If you establish one or more advanced directives, ask your physician to file it with your medical records. If you are unable to sign a written directive, you can issue a directive verbally, or by other means of non-written communication, in the presence of your physician. The directive goes into effect only after you have been diagnosed with a terminal or irreversible condition or are unable to communicate for yourself.
If you have not issued a directive and become unable to communicate after being diagnosed with a terminal or irreversible condition, your attending physician and legal guardian, or certain family members in the absence of a legal guardian, can make decisions concerning withdrawing, withholding or providing life-sustaining treatment. Your attending physician and another physician not involved in your care can also make decisions to withdraw or withhold life-sustaining treatment if you do not have a legal guardian and certain family members are not available.
Advance directives aren’t required, but if you choose to have one, either verbal or written, it must be witnessed by two individuals, one of whom cannot be a spouse or blood relative.
Types of Advance Directives
A Living Will
A living will is a written or verbal statement that declares what kind of medical care you do or don’t want if you become unable to make your own healthcare decisions. Terms of a living will might include instructions not to use life support machines or other artificial methods of prolonging life if you become terminally ill.
Health Care Surrogate Designation
A healthcare surrogate designation allows you to designate someone you trust to make healthcare decisions on your behalf in case you become unable to make these decisions on your own.
The person you designate must be an adult. You may choose a family member—such as your spouse, child, brother or sister—or a close friend. If you select your spouse and then become divorced, the appointment of your spouse as your agent is revoked.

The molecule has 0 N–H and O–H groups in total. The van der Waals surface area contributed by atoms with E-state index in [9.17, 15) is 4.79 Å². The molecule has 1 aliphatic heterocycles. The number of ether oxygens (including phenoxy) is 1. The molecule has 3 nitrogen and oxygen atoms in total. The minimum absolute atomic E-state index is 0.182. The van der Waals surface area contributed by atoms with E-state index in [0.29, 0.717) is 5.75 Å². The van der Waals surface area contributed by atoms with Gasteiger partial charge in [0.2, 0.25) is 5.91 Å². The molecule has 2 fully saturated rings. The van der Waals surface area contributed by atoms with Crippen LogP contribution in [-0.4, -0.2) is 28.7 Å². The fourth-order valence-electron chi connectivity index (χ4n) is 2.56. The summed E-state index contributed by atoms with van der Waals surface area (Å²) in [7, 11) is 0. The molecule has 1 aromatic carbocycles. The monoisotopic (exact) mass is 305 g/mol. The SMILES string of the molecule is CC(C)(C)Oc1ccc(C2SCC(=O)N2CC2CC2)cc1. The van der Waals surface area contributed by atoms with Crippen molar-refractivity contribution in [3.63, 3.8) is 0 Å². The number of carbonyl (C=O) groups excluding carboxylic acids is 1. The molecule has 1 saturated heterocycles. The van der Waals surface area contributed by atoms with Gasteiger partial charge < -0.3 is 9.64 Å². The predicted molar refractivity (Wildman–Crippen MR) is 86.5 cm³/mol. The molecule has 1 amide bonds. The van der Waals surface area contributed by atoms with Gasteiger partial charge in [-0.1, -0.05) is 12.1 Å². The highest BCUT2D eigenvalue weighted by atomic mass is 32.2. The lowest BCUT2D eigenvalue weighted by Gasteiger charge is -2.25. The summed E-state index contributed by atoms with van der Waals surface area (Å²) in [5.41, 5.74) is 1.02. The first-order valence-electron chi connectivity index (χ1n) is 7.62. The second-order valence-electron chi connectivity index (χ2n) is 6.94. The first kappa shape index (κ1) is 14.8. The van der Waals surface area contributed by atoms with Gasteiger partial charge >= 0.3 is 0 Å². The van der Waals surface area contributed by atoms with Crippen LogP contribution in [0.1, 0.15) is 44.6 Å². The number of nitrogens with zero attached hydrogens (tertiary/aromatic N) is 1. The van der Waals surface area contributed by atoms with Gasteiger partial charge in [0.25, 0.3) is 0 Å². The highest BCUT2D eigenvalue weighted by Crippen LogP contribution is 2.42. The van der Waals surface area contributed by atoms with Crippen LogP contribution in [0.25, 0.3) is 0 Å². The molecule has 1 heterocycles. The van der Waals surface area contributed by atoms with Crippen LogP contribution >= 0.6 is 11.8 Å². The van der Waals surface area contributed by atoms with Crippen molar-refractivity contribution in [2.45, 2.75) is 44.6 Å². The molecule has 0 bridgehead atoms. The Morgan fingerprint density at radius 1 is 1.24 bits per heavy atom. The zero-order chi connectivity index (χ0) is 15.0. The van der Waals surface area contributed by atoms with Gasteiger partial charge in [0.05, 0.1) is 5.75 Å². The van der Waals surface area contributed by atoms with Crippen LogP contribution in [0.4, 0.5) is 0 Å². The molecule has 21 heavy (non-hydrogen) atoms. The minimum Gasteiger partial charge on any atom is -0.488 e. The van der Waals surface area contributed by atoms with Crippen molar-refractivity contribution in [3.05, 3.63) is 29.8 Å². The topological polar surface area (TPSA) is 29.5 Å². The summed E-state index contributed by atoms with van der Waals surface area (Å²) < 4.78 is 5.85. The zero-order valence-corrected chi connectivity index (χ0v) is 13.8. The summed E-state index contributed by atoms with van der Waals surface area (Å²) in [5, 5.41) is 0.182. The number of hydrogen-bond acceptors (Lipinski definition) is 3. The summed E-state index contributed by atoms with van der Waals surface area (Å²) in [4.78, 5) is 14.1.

The following people cannot be appointed as your agent:
- Your current healthcare provider
- An employee of your healthcare provider, unless he or she is related to you
- Your residential care provider or an employee of your residential care provider, unless he or she is related to you
Your designated surrogate has authority to make healthcare decisions on your behalf only when your attending physician certifies that you lack the capacity to make your own healthcare decisions. Your agent must make healthcare decisions after consulting with your attending physician and according to your wishes, including your religious and moral beliefs. These decisions can include authorizing, refusing or withdrawing treatment, even if it means you will die. If your wishes are unknown, your agent must make a decision based on what he or she believes is in your best interest.
As an alternative to a healthcare surrogate, you can designate a durable power of attorney (POA). While similar to a healthcare surrogate, the person designated in your POA can perform a variety of functions, such as making medical, financial and legal decisions.
An anatomical donation indicates your wish to donate all or parts of your body upon your death. This donation can be organ and tissue donation to other people in critical medical need, or you can donate your body to medical research or healthcare training facilities. You may indicate your decision to be an organ donor on your driver’s license or other state ID card, by filling out a donor form, or by writing such instructions in your living will.
More Information of Advance Directives
Pre-hospital Do Not Resuscitate Order (DNR)
A pre-hospital do not resuscitate order (DNR) states that you do not wish to be revived in the case of respiratory or cardiac arrest. This form is a specific yellow form provided by the Florida Department of Health and must be signed by you or a legal representative and your physician.
IMPORTANT: To be legally valid this form MUST be printed on yellow legal paper prior to being completed. EMS and medical personnel are only required to honor the form if it is printed on yellow legal paper.
An advance directive does not need to be notarized. Neither this hospital nor your physician may require you to execute an advance directive as a condition for admittance or receiving treatment in this or any other hospital. The fact that you have executed an advance directive will not affect any insurance coverage that you may have.
Patients and families may participate in ethical questions that arise in the course of care, including issues of conflict resolution. North Shore Medical Center has a formal process in place to address ethical issues and dilemmas involved in your care. Should you or your family desire an ethics consultation, please ask your nurse to contact the Hospital Ethics Consultation Team.